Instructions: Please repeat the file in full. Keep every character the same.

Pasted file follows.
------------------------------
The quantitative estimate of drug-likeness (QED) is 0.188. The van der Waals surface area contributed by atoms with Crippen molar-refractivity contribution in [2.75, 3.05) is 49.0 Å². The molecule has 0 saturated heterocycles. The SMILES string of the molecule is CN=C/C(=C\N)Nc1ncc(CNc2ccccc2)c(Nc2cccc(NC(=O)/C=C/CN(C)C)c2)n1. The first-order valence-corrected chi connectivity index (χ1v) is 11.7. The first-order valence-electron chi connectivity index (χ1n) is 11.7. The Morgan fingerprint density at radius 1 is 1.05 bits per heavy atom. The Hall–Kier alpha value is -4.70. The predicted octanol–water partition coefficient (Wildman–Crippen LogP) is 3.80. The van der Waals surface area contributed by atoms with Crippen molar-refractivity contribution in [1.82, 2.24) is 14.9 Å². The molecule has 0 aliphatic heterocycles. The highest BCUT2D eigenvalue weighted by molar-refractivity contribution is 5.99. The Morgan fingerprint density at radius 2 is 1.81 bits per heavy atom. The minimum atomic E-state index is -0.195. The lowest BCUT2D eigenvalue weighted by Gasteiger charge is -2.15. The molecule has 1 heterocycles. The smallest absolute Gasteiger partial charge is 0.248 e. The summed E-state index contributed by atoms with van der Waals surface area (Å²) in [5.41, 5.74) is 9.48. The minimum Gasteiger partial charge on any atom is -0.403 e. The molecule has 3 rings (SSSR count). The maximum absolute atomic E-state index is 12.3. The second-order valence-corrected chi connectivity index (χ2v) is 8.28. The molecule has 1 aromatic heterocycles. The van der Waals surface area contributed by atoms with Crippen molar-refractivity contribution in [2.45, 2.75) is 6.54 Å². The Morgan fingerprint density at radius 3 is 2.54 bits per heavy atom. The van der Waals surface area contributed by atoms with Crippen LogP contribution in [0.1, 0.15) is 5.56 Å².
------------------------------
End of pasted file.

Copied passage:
The quantitative estimate of drug-likeness (QED) is 0.188. The van der Waals surface area contributed by atoms with Crippen molar-refractivity contribution in [2.75, 3.05) is 49.0 Å². The molecule has 0 saturated heterocycles. The SMILES string of the molecule is CN=C/C(=C\N)Nc1ncc(CNc2ccccc2)c(Nc2cccc(NC(=O)/C=C/CN(C)C)c2)n1. The first-order valence-corrected chi connectivity index (χ1v) is 11.7. The first-order valence-electron chi connectivity index (χ1n) is 11.7. The Morgan fingerprint density at radius 1 is 1.05 bits per heavy atom. The Hall–Kier alpha value is -4.70. The predicted octanol–water partition coefficient (Wildman–Crippen LogP) is 3.80. The van der Waals surface area contributed by atoms with Crippen molar-refractivity contribution in [1.82, 2.24) is 14.9 Å². The molecule has 0 aliphatic heterocycles. The highest BCUT2D eigenvalue weighted by molar-refractivity contribution is 5.99. The Morgan fingerprint density at radius 2 is 1.81 bits per heavy atom. The minimum atomic E-state index is -0.195. The lowest BCUT2D eigenvalue weighted by Gasteiger charge is -2.15. The molecule has 1 heterocycles. The smallest absolute Gasteiger partial charge is 0.248 e. The summed E-state index contributed by atoms with van der Waals surface area (Å²) in [5.41, 5.74) is 9.48. The minimum Gasteiger partial charge on any atom is -0.403 e. The molecule has 3 rings (SSSR count). The maximum absolute atomic E-state index is 12.3. The second-order valence-corrected chi connectivity index (χ2v) is 8.28. The molecule has 1 aromatic heterocycles. The van der Waals surface area contributed by atoms with Crippen molar-refractivity contribution in [2.45, 2.75) is 6.54 Å². The Morgan fingerprint density at radius 3 is 2.54 bits per heavy atom. The van der Waals surface area contributed by atoms with Crippen LogP contribution in [0.1, 0.15) is 5.56 Å².